[ ESO ] FORS1 Quality Control
Known Problems

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known problems
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Problems may also be related to the pipeline processing or to association errors.

Second-Order Contamination (300V, 150I)

The effects of the second order contamination have become much more pronounced with the new blue-sensitive CCD. This is especially dangerous if the spectral type of a target differs from that of the standard star observed for these data. As you can see below the response curves derived from a hot and from a cool standard star differ considerably for the 300V grism, even if order sorting filters are used. PIs should therefore check carefully if the standard star included in their package has a spectral type similar to that of their targets befor deriving a response curve. If this is not the case at least areas affected by second order contamination should be excluded from flux calibration. Of course also blue targets will show second order contamination.

300V+GG435 300V+GG375 300V+NONE

Photometric Accuracy and Flat-Fielding

The twilight images of FORS1, which are used to create master sky flats, show evidence for a feature, whose position depends on the rotator angle (see overview). This limits the achievable photometric accuracy to about 5%. For more information see Moehler et al. (2010, PASP 122, 93).


The new FORS1 detectors are affected by fringing in both spectroscopic (e.g. normalized flatfield for 300V) and imaging data (e.g. twilight flat for I_BESS). The fringing becomes relevant from about 700 nm redward and its amplitude increases with reduced bandwidth (i.e. narrow-band imaging and spectroscopy are stronger affected than broad-band imaging). Observers interested in the wavelength range beyond 700nm are advised to use FORS2 instead of FORS1.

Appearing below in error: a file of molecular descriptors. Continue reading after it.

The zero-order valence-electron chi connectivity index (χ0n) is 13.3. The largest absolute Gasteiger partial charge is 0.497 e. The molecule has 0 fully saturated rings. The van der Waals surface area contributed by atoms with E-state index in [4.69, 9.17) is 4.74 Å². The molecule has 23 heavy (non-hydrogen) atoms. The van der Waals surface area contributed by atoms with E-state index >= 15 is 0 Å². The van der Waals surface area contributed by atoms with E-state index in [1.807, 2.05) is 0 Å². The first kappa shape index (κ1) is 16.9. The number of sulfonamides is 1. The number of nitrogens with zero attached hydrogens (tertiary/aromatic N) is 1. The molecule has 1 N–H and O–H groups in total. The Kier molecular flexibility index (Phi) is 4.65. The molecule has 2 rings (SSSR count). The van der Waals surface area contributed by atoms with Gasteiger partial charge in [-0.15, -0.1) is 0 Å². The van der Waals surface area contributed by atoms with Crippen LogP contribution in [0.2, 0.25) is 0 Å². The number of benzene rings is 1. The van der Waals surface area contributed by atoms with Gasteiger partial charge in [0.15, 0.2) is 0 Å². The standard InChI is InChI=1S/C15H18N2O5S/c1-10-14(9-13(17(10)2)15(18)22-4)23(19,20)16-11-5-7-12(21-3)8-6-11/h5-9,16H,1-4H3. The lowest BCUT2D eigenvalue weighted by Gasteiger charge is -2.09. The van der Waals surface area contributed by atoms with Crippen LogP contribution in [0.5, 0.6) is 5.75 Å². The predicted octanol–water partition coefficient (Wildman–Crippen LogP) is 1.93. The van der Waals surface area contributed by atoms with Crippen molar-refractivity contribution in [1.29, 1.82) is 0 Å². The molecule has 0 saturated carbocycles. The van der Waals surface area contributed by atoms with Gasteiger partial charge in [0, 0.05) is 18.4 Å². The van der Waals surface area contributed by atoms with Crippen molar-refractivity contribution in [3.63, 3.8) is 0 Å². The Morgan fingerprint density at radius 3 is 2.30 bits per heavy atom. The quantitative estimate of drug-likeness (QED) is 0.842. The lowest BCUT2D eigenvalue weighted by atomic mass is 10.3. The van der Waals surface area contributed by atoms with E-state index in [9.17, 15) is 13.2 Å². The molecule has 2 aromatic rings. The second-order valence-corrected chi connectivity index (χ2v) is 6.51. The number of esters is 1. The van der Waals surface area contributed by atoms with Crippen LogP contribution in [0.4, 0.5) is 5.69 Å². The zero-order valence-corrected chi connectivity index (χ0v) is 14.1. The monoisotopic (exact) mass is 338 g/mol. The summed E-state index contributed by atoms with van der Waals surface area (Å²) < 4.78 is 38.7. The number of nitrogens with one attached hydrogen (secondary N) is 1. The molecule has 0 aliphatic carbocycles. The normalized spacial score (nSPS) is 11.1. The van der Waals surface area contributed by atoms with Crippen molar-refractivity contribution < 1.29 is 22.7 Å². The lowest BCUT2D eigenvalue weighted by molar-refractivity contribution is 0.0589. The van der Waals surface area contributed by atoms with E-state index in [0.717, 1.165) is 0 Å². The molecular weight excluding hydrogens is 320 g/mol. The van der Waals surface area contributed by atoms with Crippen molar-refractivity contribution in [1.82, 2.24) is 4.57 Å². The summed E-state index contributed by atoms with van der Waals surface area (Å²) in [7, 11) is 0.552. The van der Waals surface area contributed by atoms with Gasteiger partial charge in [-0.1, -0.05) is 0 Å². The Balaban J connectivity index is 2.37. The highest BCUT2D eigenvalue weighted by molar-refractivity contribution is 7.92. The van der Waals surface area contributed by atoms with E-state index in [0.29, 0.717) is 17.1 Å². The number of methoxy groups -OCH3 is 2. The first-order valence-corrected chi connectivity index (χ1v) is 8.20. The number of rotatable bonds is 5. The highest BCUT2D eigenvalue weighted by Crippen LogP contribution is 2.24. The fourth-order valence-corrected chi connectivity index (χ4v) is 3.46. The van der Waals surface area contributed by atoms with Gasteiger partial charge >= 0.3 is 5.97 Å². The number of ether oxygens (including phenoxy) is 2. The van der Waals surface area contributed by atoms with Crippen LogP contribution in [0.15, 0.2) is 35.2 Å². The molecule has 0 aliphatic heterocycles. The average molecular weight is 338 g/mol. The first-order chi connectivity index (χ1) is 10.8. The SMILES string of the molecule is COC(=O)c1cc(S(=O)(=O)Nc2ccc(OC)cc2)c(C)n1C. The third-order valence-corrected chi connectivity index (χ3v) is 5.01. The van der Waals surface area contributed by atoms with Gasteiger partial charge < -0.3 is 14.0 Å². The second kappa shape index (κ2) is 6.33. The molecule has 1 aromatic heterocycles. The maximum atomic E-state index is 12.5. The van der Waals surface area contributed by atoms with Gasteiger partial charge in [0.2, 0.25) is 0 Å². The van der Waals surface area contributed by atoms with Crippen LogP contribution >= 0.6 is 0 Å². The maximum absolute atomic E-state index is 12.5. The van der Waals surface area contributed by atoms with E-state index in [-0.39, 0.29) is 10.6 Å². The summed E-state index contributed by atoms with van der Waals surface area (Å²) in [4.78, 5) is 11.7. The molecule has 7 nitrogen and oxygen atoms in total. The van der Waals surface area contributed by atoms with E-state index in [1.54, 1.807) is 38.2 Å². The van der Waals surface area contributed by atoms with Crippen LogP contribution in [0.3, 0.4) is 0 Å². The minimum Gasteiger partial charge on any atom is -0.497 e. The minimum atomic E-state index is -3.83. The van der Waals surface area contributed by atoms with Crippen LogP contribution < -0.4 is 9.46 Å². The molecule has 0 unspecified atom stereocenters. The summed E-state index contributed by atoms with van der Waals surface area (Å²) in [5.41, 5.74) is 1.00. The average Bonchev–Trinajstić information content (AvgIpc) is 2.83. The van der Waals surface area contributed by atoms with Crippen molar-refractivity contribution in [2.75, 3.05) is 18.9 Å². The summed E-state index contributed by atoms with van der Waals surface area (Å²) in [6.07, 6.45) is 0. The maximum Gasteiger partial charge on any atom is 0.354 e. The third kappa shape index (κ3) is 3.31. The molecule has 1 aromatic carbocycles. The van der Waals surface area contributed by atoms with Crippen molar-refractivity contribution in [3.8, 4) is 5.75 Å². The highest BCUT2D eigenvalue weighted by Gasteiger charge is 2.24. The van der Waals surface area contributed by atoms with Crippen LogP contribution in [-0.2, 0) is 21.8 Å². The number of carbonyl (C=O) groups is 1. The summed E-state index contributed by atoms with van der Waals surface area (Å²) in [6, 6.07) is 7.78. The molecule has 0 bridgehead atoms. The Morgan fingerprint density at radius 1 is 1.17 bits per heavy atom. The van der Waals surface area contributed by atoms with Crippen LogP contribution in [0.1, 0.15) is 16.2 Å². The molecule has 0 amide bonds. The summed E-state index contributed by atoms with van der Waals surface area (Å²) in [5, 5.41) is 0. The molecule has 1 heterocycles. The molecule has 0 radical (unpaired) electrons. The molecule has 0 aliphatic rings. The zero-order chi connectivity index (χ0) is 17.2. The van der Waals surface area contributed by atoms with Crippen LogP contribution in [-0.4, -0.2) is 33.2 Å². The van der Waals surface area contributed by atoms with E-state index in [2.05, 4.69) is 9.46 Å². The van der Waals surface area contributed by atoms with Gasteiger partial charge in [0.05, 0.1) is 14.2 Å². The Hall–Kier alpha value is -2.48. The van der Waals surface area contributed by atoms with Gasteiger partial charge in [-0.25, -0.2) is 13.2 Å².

Lamp Reflections

FORS1 Screen Flats (IMG mode) presently show three spots of artificial light which are due to lamp reflections on the LADC surface. If you plan to use the Screen Flats for reduction, these areas will need special treatment.

FORS1 Screen Flats (LSS mode) show structure due to lamp reflections on the ADC surface. These are well off the central part which is usually exposed to the SCIENCE object. For extended objects, the Screen Flats have to be used with care.


Old CCD (until March 25, 2007)

Photometric Accuracy and Flat-Fielding

The twilight images of FORS1, which are used to create master sky flats, show evidence for a feature, whose position depends on the rotator angle (see overview). This limits the achievable photometric accuracy to about 5%. For more information please look at the FORS Secondary Standard and Absolute Photometry Project.

Shadowing of CCD columns

All FORS1 data taken later than 1999 November 01 have the last ~20 columns (excluding the postscan region) shadowed out. This region is useless.

CCD pre-scan regions
The FORS1 CCD has pre-scan regions 16 columns wide. Even in Bias frames, the pre-scan level is a few ADUs lower than the actual bias level. Moreover, the pre-scan level shows a gradient of the order of 0.3 ADU/pixel. The level grows by 3 ADUs from column 1 to column 7, while from column 10 to colum 14 it settles on a constant value, about 2 ADUs below the bias level.

A steep gradient is finally visible in column 15 and 16.

A mesh of all 1024 rows of port A in a FORS1 bias taken in April 2001 is shown  here  (click  here  for the ps file). Despite this behavior, the pre-scan has been proven to be reliable in tracing the short time scale bias fluctuations (of the order of a 1-2 ADUs during a night). The user should  exclude columns 15-16 from the statistics when scaling the bias frames during the reduction process and use the same region for statistics in both calibrations and science frames, to take into account in a proper way the pre-scan gradient.

This effect is related to the pre-amplifiers of the FIERA CCD controllers. It has not proved possible to eliminate it completely without changing the electronic components.